North Korea now turns to Thursday’s memorial ceremony. Although there will be tributes to Kim Jong Il, the country will be turning toward Kim Jong Un, analysts said.
‘‘The message will be clear: Kim Jong Un now leads the country and there is no alternative,’’ said Kim Yeon-su, a North Korea expert at the state-run Korea National Defense University in South Korea.
There will also be more attention paid to the inner circle forming around Kim Jong Un.
On Wednesday, he was accompanied by Jang Song Thaek, Kim Jong Il’s brother-in-law and a vice chairman of the powerful National Defense Commission, who is expected to be crucial in helping Kim Jong Un take power.
Also escorting the limousine were military chief Ri Yong Ho and People’s Armed Forces Minster Kim Yong Chun. Their presence indicates they will be important players as the younger Kim consolidates his leadership. Top Workers’ Party officials Choe Thae Bok and Kim Ki Nam and senior military officer Kim Jong Gak also took prominent positions.
The early part of Wednesday’s funeral ceremony was shrouded in secrecy, as in 1994, when Kim Il Sung died. Back then, Kim Jong Il and top officials held a private, hourlong ceremony inside the Kumsusan palace before the procession through the city, according to his official biography.
Pyongyang’s foreign diplomats were invited to attend the procession, though few other outsiders appeared to be allowed into the country for the funeral. One foreign diplomat in Pyongyang, who asked not to be named because of the sensitive nature of her work, said funereal music played and people wept as the convoy left Kumsusan followed by a large number of vehicles and army jeeps.
After showing taped footage of mourners and documentaries of Kim Jong Il, state TV began airing the procession, showing cars moving slowly through the snowy city, led by a limousine carrying a huge portrait of a smiling Kim Jong Il.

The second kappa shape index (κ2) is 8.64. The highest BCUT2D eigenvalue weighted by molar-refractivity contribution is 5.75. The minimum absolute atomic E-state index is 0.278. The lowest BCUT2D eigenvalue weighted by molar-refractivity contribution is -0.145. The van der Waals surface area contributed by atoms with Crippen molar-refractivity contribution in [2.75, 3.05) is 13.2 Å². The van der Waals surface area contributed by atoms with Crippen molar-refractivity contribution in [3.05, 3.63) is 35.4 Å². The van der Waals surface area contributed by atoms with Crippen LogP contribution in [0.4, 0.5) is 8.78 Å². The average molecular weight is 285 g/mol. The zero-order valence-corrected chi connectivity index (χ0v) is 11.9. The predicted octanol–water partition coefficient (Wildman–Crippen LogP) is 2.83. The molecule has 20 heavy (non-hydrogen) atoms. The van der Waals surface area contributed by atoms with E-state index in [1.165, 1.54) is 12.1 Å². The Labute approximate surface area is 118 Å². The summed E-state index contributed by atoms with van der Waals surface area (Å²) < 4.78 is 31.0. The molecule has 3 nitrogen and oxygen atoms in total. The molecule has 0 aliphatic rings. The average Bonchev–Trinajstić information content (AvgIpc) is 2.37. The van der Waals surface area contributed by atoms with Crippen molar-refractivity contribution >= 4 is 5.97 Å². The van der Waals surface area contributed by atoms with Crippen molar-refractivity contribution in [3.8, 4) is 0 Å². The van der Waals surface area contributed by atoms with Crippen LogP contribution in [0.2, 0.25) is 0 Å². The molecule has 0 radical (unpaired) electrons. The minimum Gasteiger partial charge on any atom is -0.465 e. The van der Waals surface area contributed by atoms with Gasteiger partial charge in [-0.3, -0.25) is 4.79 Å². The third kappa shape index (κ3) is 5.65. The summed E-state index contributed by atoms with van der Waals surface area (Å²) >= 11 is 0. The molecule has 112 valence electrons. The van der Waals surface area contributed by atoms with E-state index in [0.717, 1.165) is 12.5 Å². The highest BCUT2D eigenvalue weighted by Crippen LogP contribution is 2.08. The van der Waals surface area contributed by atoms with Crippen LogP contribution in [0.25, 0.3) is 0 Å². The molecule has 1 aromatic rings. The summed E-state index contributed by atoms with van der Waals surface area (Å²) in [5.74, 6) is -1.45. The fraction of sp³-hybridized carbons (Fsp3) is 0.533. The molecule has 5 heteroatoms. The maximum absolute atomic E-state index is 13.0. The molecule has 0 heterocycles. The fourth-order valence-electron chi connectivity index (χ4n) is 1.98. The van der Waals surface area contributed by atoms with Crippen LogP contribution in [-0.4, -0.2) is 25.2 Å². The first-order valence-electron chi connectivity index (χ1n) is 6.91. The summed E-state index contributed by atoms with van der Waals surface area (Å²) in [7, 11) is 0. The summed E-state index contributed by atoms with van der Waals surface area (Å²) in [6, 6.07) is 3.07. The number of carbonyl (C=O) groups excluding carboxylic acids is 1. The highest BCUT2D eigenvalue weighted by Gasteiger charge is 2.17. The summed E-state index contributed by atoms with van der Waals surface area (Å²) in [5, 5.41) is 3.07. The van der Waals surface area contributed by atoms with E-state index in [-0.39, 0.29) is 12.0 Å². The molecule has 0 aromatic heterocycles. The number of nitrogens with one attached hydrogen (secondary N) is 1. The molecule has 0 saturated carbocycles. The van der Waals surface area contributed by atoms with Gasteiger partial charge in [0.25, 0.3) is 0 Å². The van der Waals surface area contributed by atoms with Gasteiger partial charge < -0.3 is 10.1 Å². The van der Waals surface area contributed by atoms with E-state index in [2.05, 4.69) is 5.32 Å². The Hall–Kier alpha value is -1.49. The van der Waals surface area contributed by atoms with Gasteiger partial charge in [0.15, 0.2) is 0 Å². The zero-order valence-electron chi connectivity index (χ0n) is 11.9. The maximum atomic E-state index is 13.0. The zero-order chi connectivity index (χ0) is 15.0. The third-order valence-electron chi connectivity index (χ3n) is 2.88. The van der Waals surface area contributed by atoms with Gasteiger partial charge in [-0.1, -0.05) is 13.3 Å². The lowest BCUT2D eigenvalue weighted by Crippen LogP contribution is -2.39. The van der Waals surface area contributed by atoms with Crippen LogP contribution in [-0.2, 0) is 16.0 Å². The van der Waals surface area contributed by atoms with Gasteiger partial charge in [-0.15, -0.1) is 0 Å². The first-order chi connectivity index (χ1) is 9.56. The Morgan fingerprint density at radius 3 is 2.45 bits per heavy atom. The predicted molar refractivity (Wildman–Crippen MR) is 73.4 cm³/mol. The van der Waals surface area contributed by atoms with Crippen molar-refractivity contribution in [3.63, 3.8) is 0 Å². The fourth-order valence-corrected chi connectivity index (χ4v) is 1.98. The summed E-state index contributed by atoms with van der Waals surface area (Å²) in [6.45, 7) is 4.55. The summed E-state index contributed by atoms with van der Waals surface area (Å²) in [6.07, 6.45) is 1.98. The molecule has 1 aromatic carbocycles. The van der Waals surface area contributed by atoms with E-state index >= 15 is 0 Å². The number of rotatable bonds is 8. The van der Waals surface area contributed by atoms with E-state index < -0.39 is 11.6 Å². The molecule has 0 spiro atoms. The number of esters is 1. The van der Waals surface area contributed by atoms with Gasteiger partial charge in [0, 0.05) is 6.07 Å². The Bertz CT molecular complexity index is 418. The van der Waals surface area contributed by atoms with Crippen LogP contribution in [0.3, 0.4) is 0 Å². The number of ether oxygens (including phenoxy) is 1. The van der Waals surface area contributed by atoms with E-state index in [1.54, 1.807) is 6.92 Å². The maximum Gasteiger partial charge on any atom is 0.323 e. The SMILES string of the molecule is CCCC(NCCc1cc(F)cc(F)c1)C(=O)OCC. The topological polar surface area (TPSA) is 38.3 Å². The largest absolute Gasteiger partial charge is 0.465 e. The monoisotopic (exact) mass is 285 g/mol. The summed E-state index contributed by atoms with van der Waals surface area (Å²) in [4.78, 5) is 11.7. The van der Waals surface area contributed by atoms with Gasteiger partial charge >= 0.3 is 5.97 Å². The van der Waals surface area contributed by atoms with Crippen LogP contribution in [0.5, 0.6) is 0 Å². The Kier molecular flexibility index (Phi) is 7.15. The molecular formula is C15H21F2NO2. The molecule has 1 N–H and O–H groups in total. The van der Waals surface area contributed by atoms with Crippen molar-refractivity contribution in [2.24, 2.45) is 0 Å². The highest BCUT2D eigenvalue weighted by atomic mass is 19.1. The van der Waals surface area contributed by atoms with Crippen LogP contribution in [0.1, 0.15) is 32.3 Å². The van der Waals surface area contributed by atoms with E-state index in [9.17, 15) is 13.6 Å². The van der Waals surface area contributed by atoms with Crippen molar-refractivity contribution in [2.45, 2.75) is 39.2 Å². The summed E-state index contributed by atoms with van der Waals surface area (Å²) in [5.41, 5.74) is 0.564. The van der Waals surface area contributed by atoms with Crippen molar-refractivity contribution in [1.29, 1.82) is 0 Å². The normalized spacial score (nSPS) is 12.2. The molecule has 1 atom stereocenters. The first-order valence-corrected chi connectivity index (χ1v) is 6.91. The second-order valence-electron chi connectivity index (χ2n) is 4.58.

Wednesday’s procession had a stronger military presence than 1994.
Kim Jong Il, who ushered in a ‘‘military first’’ era when he took power, celebrated major occasions with lavish, meticulously choreographed parades designed to show off the nation’s military might, such as the October 2010 display when he introduced his son to the world.
Kim Jong Un was made a four-star general and appointed a vice chairman of the Central Military Commission of the ruling Workers’ Party last year.
After the funeral, the young Kim is expected to solidify his power by formally assuming command of the 1.2 million-strong military, and becoming general secretary of the Workers’ Party and chairman of the party’s Central Military Commission, said Yoo Ho-yeol, a professor at Korea University in South Korea.
Kim Jong Il’s two other sons, Kim Jong Nam and Kim Jong Chol, were not spotted at the procession.
Associated Press Korea bureau chief Jean H. Lee and writers Hyung-jin Kim, Foster Klug, Scott McDonald and Sam Kim in Seoul, South Korea, contributed to this report. Follow AP’s North Korea coverage at twitter.com/newsjean, twitter.com/APKlug and twitter.com/samkim_ap.